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Why Your Ticket May End Up in a Different Tracker

All JetBrains IDEs rely on the IntelliJ Platform to provide the basic features of a proper IDE. In addition, JetBrains’ .NET IDEs rely on both the IntelliJ and the ReSharper Platforms. In this blog post, we’ll take a look at how Rider depends on IntelliJ and ReSharper. 

The IntelliJ and ReSharper Platforms

When you’re using Rider, you’re not just using Rider. You’re harnessing the power of the IntelliJ and ReSharper platforms. This product base contains the essentials needed for software development in general as well as .NET development.

When several products are created from the same single codebase (platform) like this, it’s called a software product line or product family. A product line consists of a common codebase with features that are specific or customized for each product in the line. This common codebase isn’t simply shared components between products. It’s an entire product that can function independently, plus extensions and features that are tailored to make each individual product in the family. At JetBrains, our (not so) secret formula for our product line is:

Platform + plugins = super awesome IDEs for a variety of languages.

Rider uses the IntelliJ Platform for standard IDE features such as VCS (GitHub, Mercurial, SVN, etc…), basic file manipulation, interacting with compilers, debugging, unit test harnesses, and features you expect to see in nearly any IDE. But Rider also relies on ReSharper to provide .NET specific features such as C#, F#, and VB.NET editing.

The following graphic illustrates the use of the shared codebase of the platform across the IDEs, as well as where Rider fits in by taking advantage of both platforms.

A look at the IntelliJ Platform and how the IDEs all belong to a product family.
The IntelliJ and ReSharper product lines

Note: This graphic shows only IDEs, not the .NET developer tools (dotPeek, dotTrace, dotMemory, dotCover). However, the .NET tools also are part of the product family.

Because the IntelliJ Platform is open source, anyone can create plugins or even entire IDEs. Designing product families using the “platform + plugins” strategy makes programming with these platforms feel similar to building software with Lego bricks. Start with the platform as your base and add on the modules. We’ve even created templates so plugin and IDE authors have ready access to the platform so they can focus on building the (Lego-style) modules.

The JetBrains IDE family and tracking issues

JetBrains uses our own issue tracker, YouTrack, to log defects and feature requests. We have issue trackers that target each product in the product family as well as for the major areas of IntelliJ and ReSharper platforms, for example, the runtime, GUI, the SDK, etc… This categorization means that we can track issues more efficiently. It also means that we sometimes need to move or re-categorize issues to keep things running smoothly.

We move and/or duplicate issues because it’s important to aggregate everything into a central issue to analyze the feedback as we try to keep all our IDEs consistent. Although your issue may have been moved, the QA and Support teams generally continue to monitor the issue. This way we can ensure the platform and products are covered, and your issue won’t get lost or be forgotten.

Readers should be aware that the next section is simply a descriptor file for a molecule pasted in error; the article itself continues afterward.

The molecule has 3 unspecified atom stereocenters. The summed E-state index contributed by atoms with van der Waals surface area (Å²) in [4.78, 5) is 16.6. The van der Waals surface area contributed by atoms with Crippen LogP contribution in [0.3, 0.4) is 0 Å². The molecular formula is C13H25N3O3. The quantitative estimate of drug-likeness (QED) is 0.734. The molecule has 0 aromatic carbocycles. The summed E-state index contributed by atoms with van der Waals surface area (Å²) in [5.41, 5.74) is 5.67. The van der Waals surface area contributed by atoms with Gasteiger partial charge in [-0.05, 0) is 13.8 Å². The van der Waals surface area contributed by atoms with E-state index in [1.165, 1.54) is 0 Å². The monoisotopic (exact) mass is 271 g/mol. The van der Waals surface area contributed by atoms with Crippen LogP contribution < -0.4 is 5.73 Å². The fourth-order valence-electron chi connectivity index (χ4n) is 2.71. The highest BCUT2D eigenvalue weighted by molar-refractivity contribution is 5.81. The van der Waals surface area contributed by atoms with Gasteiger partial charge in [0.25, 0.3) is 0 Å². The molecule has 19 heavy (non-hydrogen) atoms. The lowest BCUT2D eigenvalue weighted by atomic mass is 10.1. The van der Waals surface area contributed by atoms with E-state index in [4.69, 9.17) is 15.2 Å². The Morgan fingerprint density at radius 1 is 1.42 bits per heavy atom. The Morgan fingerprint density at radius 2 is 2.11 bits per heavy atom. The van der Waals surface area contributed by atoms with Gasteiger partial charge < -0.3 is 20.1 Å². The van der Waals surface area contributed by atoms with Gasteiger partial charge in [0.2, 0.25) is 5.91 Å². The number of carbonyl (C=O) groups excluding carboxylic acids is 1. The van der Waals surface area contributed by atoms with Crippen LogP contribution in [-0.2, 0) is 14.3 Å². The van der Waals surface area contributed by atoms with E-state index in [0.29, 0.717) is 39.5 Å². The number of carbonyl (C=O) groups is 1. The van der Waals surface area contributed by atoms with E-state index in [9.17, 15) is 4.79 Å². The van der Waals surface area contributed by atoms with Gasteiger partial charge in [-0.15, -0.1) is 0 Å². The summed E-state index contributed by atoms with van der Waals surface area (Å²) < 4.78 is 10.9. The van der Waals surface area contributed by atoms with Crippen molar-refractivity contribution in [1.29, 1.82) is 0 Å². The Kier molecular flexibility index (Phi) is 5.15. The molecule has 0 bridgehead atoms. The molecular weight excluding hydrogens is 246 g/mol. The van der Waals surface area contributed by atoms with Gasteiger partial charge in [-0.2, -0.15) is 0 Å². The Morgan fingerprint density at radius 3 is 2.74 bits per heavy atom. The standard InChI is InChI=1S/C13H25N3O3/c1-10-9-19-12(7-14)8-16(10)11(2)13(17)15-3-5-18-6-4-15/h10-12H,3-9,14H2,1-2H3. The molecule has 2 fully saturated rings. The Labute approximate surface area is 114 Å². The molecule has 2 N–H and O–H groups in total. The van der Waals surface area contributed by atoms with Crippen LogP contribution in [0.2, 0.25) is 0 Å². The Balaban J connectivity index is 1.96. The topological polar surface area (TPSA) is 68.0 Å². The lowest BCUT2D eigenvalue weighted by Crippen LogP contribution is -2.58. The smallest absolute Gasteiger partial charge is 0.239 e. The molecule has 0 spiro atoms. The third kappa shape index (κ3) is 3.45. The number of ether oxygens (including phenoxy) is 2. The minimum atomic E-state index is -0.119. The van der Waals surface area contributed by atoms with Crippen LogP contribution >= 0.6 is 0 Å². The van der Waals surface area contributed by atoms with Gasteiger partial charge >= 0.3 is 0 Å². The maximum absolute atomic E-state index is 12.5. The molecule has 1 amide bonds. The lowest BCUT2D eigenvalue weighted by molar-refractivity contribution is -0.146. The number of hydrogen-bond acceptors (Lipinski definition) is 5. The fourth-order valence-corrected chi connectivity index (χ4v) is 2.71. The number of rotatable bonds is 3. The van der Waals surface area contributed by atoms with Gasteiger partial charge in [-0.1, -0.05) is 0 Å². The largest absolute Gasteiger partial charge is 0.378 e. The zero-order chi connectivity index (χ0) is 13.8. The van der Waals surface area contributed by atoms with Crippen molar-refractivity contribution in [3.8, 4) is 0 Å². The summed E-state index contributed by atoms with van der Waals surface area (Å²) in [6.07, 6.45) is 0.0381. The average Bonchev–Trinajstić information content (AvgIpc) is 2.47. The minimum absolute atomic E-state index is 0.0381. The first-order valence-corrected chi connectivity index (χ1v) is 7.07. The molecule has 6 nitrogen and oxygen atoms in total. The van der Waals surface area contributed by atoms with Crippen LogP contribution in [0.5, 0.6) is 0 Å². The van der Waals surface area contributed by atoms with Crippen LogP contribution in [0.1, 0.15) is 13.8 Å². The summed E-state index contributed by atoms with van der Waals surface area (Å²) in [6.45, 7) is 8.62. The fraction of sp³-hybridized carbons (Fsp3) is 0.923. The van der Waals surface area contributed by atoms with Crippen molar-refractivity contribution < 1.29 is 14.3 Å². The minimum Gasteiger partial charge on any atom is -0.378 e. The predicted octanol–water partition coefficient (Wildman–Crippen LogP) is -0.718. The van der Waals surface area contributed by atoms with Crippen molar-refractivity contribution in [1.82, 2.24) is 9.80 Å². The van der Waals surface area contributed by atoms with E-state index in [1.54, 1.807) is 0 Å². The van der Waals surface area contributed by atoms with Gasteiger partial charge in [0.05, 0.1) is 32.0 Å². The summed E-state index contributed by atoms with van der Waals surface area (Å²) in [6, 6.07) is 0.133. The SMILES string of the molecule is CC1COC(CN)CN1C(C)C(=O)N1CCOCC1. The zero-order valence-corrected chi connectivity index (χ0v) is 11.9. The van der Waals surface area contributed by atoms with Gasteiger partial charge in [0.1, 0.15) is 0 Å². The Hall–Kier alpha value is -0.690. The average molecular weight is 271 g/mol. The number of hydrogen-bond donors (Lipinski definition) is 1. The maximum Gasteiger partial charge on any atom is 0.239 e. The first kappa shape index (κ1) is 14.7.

Here are a few examples demonstrating tickets that have been moved so that we can properly track defects across the product family: 

Blazor – Incorrectly reporting unused using statements. This ticket focuses on a bug where Rider incorrectly labeled using statements as not in use. However, the code that handles using statements is part of the ReSharper Platform code and isn’t specific to Rider. The customer filed the ticket in Rider’s tracker, but it’s no problem for our QA and Support folks to move it to the ReSharper tracker so it can be centrally managed and tracked for all ReSharper-based IDEs. 

Rider 2021.3 EAP 4 consistently crashes when trying to search across files. The customer noticed this problem when the writing F# code in Rider. However, this particular problem is actually with the Java runtime, not Rider, so a different team is responsible for correcting this. Because both users of Rider and IntelliJ noticed this issue, there were multiple issues logged across each tracker. It’s nice to check for duplicate issues and add your experiences to them before logging a new bug, but don’t worry too much about logging duplicate issues. Our QA and Support teams consolidate the issues into the correct issue repository and mark them as duplicate for proper management. 

Notes on filing bug reports and feature requests

Some users have mentioned that they’re unsure where to report bugs and feature requests. No problem! The answer is to report them in the tracker that corresponds to the product you’re using at the time, and we’ll make sure they are tracked correctly. What helps us more is providing enough information and context to reproduce and fix the issue. Check out our blog post titled File bug and feature reports effectively and easily to ensure you have all the information so we can fix the issue for you as fast as possible.


JetBrains provides several IDEs for a wide range of programming languages, and all IDEs share the same core codebase – the IntelliJ Platform. Therefore, some defects and features need to be moved to the appropriate teams for the best possible outcome. By managing our set of products as a product family, we’re able to accomplish this.

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